Return of Project Horror, Day 28: The Rocky Horror Picture Show


I have to admit, I've been both attracted to and repelled by The Rocky Horror Picture Show for a long time.  Attracted to it in the sense that if I am flipping through the channels late at night, and see that it's on, I know that I'm going to sit there and watch the rest of it.  Repelled by it in the sense that the whole audience participation subculture that's grown around it has kind of put me off of ever wanting to experience it live.  I'm sure it's fun and all, but it just seems like the kind of thing where if you just wanted to go and have fun, you couldn't do it without getting judged by the people who are hardcore about it.  Of course, I may be making an unfair judgment there, because my friend the lovely McCall (who is guest blogger Kyle's wife) told me she's been to/performed in RHPS nearly 60 times, and she's one of the coolest people I know.

I'd originally intended for this to be the only movie this month that I'd already seen before, but my Netflix shipping snafu on Day 20 means that this is actually the second.  No matter, because I was going to do this one my way, with a viewing party at my house, bridging the gap between a late night cable showing and a public audience participation showing.

That was before the stupid World Series went to seven games.  One by one, the people who had RSVP'd began to cancel, until there was nobody left.  And I'm not upset over it, and you and I are still cool, everybody, but I will tell you that you missed getting to see me in this costume.
I know that's not me in the picture, but I am not kidding about this.  It is in my closet right now, unworn.  Your loss, internet.

The Rocky Horror Picture Show is a high-camp musical parody of the sci-fi and horror movies of the '40s through the early '70s.  A young couple attends a wedding, and become lost when their car breaks down on the way home on a stormy night.  They walk to an ominous castle, hoping to find help, only to find that they have arrived at the home of Dr. Frank-N-Furter, where the Annual Transylvanian Convention is being held.  Frank announces that he has harnessed the secret of life, and unveils his creation/new lover, Rocky Horror.  I could tell you the rest of the plot, but it gets sillier and sillier as it goes.  There's seductions, in all directions and of all types.  There's a killing, a mutiny, and some surprise cannibalism.  To bring things to a close, the castle blasts off into space, to return to planet Transsexual.  And all throughout, there are plenty of catchy musical numbers.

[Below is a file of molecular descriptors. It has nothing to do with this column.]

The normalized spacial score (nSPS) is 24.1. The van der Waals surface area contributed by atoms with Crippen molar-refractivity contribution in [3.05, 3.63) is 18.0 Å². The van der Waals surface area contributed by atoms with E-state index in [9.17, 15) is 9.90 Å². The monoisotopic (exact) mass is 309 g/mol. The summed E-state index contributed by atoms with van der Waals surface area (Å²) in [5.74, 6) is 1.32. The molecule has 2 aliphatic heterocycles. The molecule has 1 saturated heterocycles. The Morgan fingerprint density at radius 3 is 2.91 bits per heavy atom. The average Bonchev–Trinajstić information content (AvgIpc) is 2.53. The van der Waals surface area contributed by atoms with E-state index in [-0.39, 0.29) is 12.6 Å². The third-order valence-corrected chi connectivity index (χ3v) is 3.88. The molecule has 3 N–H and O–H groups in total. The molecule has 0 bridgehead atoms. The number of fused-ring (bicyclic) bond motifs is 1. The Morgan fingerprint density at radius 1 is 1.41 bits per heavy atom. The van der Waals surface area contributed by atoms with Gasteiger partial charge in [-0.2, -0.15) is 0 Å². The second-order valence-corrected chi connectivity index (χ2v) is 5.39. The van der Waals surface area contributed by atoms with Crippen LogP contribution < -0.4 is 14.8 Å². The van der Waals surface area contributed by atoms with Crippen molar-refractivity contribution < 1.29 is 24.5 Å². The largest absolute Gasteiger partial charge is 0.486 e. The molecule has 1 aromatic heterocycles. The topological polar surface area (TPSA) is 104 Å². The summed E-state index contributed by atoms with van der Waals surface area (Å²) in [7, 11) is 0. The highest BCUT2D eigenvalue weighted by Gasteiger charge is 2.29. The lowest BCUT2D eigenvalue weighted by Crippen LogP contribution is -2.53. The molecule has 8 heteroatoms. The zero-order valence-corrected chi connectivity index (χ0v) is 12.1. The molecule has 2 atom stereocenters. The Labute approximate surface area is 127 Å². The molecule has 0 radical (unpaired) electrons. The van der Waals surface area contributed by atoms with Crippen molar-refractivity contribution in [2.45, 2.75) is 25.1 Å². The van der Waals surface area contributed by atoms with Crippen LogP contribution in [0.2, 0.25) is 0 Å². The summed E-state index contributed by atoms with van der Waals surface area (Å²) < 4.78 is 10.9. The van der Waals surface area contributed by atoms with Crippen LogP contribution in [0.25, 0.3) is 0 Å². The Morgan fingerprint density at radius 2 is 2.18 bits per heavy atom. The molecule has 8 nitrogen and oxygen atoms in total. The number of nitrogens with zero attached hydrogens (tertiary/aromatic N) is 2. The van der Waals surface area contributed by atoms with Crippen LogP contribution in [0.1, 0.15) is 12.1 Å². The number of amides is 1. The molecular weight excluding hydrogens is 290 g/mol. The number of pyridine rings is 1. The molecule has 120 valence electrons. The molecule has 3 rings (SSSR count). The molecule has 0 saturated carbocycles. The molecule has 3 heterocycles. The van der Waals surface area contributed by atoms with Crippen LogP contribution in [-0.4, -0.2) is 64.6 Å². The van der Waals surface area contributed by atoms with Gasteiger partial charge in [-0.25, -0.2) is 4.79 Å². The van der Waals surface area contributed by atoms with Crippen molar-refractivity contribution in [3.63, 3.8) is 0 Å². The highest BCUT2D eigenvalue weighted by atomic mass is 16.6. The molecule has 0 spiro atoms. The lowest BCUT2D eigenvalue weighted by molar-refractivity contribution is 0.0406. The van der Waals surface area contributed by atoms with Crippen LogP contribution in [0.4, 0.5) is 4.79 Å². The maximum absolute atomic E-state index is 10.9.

Like I said in the first paragraph, there's just something about this movie that keeps me watching it.  I doubt that anybody, even people who have been to multiple screenings of it, would actually say that it's a great movie.  But it's funny, and surprising (even after several viewings), and most importantly... it's got Tim Curry.

Tim Curry should be a far, far bigger star than he is.  I know his career has by no means been undistinguished, but I also know that I wouldn't mind seeing far more of him.  Gen X'ers, think of all the movies you loved that he was in when you were kids: Annie, Legend, and Clue, just to name a few!  He's got a face that's tailor made both for broad comedy and for knowing smirks.  He's really the center of RHPS.

For good or bad, some of these songs always stay in my head for days after I've watched the movie.  "Time Warp" is probably the best known, but my favorite is "I Can Make You a Man."  It's hysterical and, again, Tim Curry completely sells it.

I can't explain it, but I really do like watching this movie.  Even if it consisted solely of the line "Do you have any tattoos?  Too bad..." I would still give it four lipsticks out of five.

TOMORROW: Retardead


Mummy said...

Yeah, right it's unworn! Or at least it will wait til Courtney really wants to amp it up a notch! In my head, you're still the one wearing it!

Eric_wojcik said...

I much prefer watching the movie on its own than watching it with the crowd participation stuff (which I've only done a few times). I understand the subculture aspect of it and all, but the flying toast and shouting just distracting to me.

Much of the movie is incomprehensible, especially the second half... but there is such a poignant urgency to the book and score that it really grabs me at times. The wistful love of science-fiction and desire for a world different - and where we can be different - than the one we have. And... Tim Curry does put on one of the greatest screen performances, ever. No lie.


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